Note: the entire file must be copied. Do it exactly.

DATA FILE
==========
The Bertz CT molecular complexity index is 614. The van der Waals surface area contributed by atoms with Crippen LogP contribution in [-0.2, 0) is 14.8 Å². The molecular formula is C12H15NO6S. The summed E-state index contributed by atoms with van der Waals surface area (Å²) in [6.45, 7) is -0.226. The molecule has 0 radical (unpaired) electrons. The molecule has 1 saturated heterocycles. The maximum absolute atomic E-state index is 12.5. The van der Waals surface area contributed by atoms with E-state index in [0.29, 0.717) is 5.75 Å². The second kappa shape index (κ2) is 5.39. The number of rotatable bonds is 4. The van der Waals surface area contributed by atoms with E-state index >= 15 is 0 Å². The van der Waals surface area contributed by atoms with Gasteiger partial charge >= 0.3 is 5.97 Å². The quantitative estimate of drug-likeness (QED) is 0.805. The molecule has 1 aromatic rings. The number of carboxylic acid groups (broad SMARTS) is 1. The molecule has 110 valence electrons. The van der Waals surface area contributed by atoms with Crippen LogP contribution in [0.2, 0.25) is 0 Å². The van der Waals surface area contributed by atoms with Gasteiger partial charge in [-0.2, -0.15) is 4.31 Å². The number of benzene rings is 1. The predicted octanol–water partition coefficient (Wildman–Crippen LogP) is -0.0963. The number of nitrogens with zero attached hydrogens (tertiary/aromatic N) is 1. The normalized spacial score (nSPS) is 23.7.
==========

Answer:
The Bertz CT molecular complexity index is 614. The van der Waals surface area contributed by atoms with Crippen LogP contribution in [-0.2, 0) is 14.8 Å². The molecular formula is C12H15NO6S. The summed E-state index contributed by atoms with van der Waals surface area (Å²) in [6.45, 7) is -0.226. The molecule has 0 radical (unpaired) electrons. The molecule has 1 saturated heterocycles. The maximum absolute atomic E-state index is 12.5. The van der Waals surface area contributed by atoms with E-state index in [0.29, 0.717) is 5.75 Å². The second kappa shape index (κ2) is 5.39. The number of rotatable bonds is 4. The van der Waals surface area contributed by atoms with E-state index >= 15 is 0 Å². The van der Waals surface area contributed by atoms with Gasteiger partial charge >= 0.3 is 5.97 Å². The quantitative estimate of drug-likeness (QED) is 0.805. The molecule has 1 aromatic rings. The number of carboxylic acid groups (broad SMARTS) is 1. The molecule has 110 valence electrons. The van der Waals surface area contributed by atoms with Crippen LogP contribution in [0.2, 0.25) is 0 Å². The van der Waals surface area contributed by atoms with Gasteiger partial charge in [-0.2, -0.15) is 4.31 Å². The number of benzene rings is 1. The predicted octanol–water partition coefficient (Wildman–Crippen LogP) is -0.0963. The number of nitrogens with zero attached hydrogens (tertiary/aromatic N) is 1. The normalized spacial score (nSPS) is 23.7.